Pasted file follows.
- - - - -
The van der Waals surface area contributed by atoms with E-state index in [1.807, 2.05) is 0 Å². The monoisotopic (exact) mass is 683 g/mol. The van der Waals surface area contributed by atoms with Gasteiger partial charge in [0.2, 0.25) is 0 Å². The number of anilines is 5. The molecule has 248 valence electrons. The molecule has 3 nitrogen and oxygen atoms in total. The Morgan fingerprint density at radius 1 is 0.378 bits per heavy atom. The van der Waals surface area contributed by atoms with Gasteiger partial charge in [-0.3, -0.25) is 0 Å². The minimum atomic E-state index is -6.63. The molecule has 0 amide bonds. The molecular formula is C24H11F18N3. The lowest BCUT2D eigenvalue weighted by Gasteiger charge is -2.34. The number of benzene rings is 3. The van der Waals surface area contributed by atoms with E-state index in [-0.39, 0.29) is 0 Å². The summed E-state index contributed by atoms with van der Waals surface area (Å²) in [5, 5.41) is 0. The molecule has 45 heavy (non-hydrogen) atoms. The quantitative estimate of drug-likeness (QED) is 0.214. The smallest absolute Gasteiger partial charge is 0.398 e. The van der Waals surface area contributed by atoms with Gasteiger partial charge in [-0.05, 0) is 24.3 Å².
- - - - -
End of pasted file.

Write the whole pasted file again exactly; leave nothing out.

The van der Waals surface area contributed by atoms with E-state index in [1.807, 2.05) is 0 Å². The monoisotopic (exact) mass is 683 g/mol. The van der Waals surface area contributed by atoms with Gasteiger partial charge in [0.2, 0.25) is 0 Å². The number of anilines is 5. The molecule has 248 valence electrons. The molecule has 3 nitrogen and oxygen atoms in total. The Morgan fingerprint density at radius 1 is 0.378 bits per heavy atom. The van der Waals surface area contributed by atoms with Gasteiger partial charge in [-0.3, -0.25) is 0 Å². The minimum atomic E-state index is -6.63. The molecule has 0 amide bonds. The molecular formula is C24H11F18N3. The lowest BCUT2D eigenvalue weighted by Gasteiger charge is -2.34. The number of benzene rings is 3. The van der Waals surface area contributed by atoms with E-state index in [-0.39, 0.29) is 0 Å². The summed E-state index contributed by atoms with van der Waals surface area (Å²) in [5, 5.41) is 0. The molecule has 45 heavy (non-hydrogen) atoms. The quantitative estimate of drug-likeness (QED) is 0.214. The smallest absolute Gasteiger partial charge is 0.398 e. The van der Waals surface area contributed by atoms with Gasteiger partial charge in [-0.05, 0) is 24.3 Å².